One of the people I have been spending time with is a significant sized importer of Asian goods into the us. He tells me prices are dropping quite a bit. His family are all in China and I have a lot of respect for his opinion.

    He said conditions now are worse than the Mao Zedong era. If that is remotely true, brace for impact.
     
  16. TomB16

    TomB16 Well-Known Member

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    The China Observer indicates Evergrande left 1.5M properties unfinished when it declared bankruptcy.

    A few projects were transferred to local developers at the end of 2023 but there is no sign of work resumption, at this time.

    In 2008, the North American economy was closer to breaking completely than nearly anyone realizes. Further, very few even know what that means. We are now approaching an opportunity to fond out what that means. I don't know how bad of will get but economic conditions on China are already rough.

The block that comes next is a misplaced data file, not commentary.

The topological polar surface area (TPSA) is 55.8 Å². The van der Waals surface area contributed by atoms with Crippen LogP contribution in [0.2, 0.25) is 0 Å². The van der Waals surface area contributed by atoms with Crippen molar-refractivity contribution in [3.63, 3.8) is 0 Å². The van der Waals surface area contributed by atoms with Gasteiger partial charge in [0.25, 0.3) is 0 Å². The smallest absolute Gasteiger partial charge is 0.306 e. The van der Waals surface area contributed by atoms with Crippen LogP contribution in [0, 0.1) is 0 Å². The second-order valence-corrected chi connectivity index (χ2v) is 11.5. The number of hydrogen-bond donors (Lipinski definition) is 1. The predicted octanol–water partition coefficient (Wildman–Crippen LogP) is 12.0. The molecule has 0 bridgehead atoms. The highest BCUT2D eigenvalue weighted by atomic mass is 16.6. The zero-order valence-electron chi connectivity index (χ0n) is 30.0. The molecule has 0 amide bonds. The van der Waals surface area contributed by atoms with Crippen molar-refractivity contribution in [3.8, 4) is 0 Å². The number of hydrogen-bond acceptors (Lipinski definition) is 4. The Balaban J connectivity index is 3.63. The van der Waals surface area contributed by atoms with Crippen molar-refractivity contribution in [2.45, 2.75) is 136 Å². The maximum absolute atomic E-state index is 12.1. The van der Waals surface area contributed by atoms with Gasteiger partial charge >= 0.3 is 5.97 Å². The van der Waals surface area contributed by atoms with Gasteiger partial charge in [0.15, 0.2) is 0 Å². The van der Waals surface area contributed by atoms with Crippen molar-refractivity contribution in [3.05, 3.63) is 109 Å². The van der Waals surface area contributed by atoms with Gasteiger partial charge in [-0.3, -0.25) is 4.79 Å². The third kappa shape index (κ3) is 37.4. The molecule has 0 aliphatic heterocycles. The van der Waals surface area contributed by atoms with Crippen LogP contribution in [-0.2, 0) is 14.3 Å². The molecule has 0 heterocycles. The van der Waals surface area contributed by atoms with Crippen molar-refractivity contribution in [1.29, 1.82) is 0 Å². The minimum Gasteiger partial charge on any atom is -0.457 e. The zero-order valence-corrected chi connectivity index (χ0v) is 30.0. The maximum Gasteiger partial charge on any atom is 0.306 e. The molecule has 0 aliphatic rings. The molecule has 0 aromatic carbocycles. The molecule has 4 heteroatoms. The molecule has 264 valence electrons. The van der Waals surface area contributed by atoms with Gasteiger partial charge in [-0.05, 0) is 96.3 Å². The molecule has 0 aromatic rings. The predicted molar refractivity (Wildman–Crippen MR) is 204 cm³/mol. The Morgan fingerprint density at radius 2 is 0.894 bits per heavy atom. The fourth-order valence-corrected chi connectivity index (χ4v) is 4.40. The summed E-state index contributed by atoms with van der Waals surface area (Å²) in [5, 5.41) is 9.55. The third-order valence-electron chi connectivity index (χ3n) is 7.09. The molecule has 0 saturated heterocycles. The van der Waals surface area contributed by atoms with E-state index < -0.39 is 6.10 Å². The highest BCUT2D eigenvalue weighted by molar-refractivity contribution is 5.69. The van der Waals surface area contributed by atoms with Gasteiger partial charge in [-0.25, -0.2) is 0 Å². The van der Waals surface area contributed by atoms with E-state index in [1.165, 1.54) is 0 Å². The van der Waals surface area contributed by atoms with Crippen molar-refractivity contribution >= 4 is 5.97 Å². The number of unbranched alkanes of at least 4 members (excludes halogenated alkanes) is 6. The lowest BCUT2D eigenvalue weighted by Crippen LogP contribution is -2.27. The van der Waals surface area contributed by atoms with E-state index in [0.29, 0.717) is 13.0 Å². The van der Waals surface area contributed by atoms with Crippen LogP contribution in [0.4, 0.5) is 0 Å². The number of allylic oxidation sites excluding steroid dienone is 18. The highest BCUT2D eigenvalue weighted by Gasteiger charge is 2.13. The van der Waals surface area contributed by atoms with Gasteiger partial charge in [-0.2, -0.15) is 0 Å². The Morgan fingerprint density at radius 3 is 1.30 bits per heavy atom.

The cost of services in North America is going to continue to rise forever. With the problems in China, we will likely see a situation where durable goods will drop in price, or stay the same for a long time, while services inflate.
     
    #16 TomB16, Feb 21, 2024
    Last edited: Feb 21, 2024
  17. roadtonowhere08

    roadtonowhere08 Well-Known Member

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    Worse? That seems a bit far-fetched. Any details into that insight?
     
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  18. TomB16